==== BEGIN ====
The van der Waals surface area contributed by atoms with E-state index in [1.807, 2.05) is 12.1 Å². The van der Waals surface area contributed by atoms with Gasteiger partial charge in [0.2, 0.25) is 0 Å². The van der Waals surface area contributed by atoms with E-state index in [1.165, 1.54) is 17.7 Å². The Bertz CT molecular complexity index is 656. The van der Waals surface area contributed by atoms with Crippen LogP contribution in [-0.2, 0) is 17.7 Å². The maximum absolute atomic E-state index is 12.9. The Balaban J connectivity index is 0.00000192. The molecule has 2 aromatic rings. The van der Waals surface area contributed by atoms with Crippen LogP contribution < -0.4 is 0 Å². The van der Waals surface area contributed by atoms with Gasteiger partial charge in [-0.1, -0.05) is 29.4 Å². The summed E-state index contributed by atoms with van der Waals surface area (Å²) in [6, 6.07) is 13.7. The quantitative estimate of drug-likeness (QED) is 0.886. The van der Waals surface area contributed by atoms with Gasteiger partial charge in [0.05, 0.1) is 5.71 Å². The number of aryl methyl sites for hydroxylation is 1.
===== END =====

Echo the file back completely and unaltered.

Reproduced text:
The van der Waals surface area contributed by atoms with E-state index in [1.807, 2.05) is 12.1 Å². The van der Waals surface area contributed by atoms with Gasteiger partial charge in [0.2, 0.25) is 0 Å². The van der Waals surface area contributed by atoms with E-state index in [1.165, 1.54) is 17.7 Å². The Bertz CT molecular complexity index is 656. The van der Waals surface area contributed by atoms with Crippen LogP contribution in [-0.2, 0) is 17.7 Å². The maximum absolute atomic E-state index is 12.9. The Balaban J connectivity index is 0.00000192. The molecule has 2 aromatic rings. The van der Waals surface area contributed by atoms with Crippen LogP contribution < -0.4 is 0 Å². The van der Waals surface area contributed by atoms with Gasteiger partial charge in [-0.1, -0.05) is 29.4 Å². The summed E-state index contributed by atoms with van der Waals surface area (Å²) in [6, 6.07) is 13.7. The quantitative estimate of drug-likeness (QED) is 0.886. The van der Waals surface area contributed by atoms with Gasteiger partial charge in [0.05, 0.1) is 5.71 Å². The number of aryl methyl sites for hydroxylation is 1.